Criminal law involves the creation and enforcement of statutes intended to protect people and Society from the inappropriate, abusive or violent actions of others. Civil law creates structure and responsibilities between members of society to one another. Civil law, for example, creates a framework under which those harmed by the negligence or wrongful acts of others can hold the responsible party accountable through the civil courts. 

Personal injury and wrongful death lawsuits are examples of ways that civil law can potentially protect those who suffer property damage, personal injury or a tragic loss because of someone else. These lawsuits can often exist at the awkward intersection between the criminal law and civil law systems.

A civil lawsuit is not a form of double jeopardy

First and foremost, it’s important to understand that you have civil rights to bring legal action against someone who harms you or a member of your family, regardless of what actions the state takes against that individual. 

Most people know that it is a violation of your civil rights to face trial twice for the same offense, an experience known as double jeopardy, but that rule only applies to criminal proceedings, not to civil lawsuits. Regardless of what charges the state has brought against someone, you have rights if they have caused a provable, negative impact on your life through their negligence or wrongful acts.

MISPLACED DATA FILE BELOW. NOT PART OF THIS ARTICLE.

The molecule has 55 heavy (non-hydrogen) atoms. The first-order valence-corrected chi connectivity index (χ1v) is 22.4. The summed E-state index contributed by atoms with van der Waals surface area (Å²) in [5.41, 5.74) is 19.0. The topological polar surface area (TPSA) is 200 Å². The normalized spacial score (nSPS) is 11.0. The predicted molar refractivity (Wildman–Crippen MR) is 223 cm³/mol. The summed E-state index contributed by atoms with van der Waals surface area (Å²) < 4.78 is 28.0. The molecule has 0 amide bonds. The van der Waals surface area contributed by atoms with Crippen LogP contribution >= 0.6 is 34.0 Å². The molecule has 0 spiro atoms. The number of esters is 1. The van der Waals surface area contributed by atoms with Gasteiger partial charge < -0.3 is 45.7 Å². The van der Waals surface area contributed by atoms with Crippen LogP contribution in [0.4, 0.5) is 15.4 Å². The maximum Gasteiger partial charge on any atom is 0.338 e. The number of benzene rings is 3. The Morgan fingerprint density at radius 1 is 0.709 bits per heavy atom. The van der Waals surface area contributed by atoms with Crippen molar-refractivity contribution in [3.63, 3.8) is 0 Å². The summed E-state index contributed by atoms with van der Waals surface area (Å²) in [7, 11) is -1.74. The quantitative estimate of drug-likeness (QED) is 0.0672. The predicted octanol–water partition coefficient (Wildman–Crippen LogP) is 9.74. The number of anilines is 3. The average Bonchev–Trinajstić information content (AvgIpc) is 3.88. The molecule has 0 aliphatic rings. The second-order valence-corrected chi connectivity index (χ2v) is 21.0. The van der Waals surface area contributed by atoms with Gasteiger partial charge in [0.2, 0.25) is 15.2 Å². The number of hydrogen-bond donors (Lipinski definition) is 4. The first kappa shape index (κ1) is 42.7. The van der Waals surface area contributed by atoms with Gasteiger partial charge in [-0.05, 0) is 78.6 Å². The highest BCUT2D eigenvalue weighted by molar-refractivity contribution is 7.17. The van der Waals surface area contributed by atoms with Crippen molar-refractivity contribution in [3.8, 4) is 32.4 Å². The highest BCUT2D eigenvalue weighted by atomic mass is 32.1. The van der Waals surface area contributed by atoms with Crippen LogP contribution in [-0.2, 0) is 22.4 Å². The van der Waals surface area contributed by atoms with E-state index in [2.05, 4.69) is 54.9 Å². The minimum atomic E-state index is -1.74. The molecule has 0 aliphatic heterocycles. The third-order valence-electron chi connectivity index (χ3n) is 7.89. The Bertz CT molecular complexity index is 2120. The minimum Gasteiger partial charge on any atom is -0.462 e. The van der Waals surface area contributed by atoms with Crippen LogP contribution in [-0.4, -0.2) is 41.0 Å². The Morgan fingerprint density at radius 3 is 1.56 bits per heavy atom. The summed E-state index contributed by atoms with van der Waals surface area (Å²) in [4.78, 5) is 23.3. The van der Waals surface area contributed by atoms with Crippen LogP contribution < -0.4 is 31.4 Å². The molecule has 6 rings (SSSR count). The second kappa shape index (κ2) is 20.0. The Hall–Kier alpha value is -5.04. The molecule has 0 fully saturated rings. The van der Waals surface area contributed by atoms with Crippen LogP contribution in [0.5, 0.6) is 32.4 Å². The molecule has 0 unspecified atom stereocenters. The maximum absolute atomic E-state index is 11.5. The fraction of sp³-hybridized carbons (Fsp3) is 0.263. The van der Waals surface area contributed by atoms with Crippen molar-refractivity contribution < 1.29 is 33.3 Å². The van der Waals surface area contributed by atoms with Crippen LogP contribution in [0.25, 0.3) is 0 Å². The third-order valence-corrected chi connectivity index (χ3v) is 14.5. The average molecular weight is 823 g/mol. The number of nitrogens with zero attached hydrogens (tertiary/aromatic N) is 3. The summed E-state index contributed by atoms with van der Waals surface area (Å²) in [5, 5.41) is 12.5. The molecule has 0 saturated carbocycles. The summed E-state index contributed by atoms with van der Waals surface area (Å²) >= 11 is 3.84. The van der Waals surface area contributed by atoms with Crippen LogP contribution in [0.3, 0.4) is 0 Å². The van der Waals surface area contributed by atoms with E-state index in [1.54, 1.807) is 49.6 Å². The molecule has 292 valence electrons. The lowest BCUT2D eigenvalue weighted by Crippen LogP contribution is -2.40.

Just because the state can’t convict doesn’t mean you can’t sue

The standard for conviction in a criminal trial is that the evidence convinces jurors beyond a reasonable doubt of the defendant’s guilt. That is a relatively high burden of evidence for prosecutors. The standard for evidence in a civil case is simply that the preponderance of evidence supports someone’s claims. 

In other words, just because the state didn’t have adequate evidence to bring criminal charges or secure a conviction against someone doesn’t mean that you can’t win against them in civil court.